Literature for Nonhumans
The history of Illinois, more an idea than a state, is re-presented in the prose poems of Literature for Nonhumans. Illinois was once an ecoparadise teeming with indigenous species. Now it is, Gabriel Gudding tells us, a “notable absence of nonhuman animal,” and a starting place to turn inside-out the language of everyday slaughter. (“An Illinois,” he writes, “is any region that conceives of the river as a drain.”) Gudding’s historiographic prose poetry illustrates our changed relation to nonhuman animals. Over and over, we return to the legal torture of pigs explained matter-of-factly by slaughterhouse manuals of the present day. The extended poem-cum-expository essay displays the wild nonhumans of Illinois—birds, mammals, and more—renamed to parody the language of biologists, whose language is a different kind of animal cage. As Gudding tries to break the syntax and shape of language itself, he is fenced in yet again by impenetrable bureaucratic jargon on the slaughter (the “care”) of nonhumans. We even relate to rivers differently in “an apocalypse that cannot be seen” because we don’t want to see it. Humans hew forests, drain wetlands, make species extinct, and this poet mourns even through his jeremiad. Gudding’s afterword is plea and manifesto; every word of Literature for Nonhumans is crucial to a world in which even simple morality strains for life.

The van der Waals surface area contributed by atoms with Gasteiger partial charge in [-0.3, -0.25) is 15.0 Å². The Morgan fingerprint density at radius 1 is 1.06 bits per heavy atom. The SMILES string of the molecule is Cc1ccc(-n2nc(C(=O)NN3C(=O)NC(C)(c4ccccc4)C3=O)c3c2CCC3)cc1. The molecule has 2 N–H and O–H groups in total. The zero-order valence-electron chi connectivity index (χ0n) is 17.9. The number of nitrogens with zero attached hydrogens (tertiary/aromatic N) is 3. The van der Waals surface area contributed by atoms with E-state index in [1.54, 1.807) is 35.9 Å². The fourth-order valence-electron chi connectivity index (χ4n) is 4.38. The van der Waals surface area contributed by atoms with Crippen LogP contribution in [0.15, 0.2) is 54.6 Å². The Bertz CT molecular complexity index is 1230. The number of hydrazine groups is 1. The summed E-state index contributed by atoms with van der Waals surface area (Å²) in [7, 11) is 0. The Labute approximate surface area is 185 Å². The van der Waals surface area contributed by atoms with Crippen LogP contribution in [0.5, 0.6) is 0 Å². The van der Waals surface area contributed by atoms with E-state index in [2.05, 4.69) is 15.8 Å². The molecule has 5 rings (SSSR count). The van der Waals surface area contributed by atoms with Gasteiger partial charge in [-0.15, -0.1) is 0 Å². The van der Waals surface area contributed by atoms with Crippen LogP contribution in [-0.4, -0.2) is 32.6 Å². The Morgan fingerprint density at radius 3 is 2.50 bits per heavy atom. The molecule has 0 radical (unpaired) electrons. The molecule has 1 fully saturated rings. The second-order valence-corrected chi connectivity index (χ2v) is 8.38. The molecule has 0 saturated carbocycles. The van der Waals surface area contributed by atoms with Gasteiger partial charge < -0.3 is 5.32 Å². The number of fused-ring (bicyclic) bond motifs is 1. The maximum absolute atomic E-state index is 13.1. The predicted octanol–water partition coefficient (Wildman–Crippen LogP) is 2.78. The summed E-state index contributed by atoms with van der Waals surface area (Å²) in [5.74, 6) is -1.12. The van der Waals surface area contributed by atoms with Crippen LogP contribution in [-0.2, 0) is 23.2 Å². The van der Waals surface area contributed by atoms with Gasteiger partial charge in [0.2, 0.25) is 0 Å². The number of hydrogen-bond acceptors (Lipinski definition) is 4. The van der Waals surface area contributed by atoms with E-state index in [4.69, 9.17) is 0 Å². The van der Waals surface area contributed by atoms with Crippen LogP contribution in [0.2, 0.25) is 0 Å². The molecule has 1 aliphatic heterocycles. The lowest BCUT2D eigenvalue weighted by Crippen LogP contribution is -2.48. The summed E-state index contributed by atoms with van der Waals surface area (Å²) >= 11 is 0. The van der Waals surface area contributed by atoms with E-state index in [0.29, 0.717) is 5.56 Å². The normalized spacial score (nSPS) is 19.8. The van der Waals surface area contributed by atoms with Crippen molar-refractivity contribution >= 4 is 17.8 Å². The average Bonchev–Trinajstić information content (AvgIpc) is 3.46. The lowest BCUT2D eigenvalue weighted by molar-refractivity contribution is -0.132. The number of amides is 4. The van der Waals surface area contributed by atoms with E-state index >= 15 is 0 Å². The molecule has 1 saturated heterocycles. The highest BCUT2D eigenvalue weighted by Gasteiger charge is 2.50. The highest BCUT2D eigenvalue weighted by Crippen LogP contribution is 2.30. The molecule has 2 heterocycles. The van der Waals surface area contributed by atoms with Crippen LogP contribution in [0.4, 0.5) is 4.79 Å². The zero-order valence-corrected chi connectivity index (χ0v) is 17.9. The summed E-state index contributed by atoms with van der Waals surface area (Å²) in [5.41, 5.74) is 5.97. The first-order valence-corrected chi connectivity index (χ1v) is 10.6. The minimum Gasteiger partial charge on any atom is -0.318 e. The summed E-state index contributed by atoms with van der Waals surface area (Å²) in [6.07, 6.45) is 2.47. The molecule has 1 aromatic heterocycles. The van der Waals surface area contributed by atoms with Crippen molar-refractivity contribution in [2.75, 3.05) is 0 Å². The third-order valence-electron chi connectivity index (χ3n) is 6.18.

“Just as Sinclair exposed humanity’s lack of humanity in The Jungle over a hundred years ago, Gudding creates, in Literature for Nonhumans, a vivid lyric investigation of our society’s current slide from an age of destruction into a new age of extinctions. In this multidisciplinary & interdisciplinary text, Gudding notches every inch between lament and manifesto and intersects every topic from here (piglets, zombies, Illinois) to heaven where, upon arrival, we find ‘Christ as an anal robot-king we’ve set narratively running at the edge of history to serve as a reparator by vicarious redemption.’ Prepare to be horrified, crackled, poem-ed. Prepare to be schooled.” —Amy King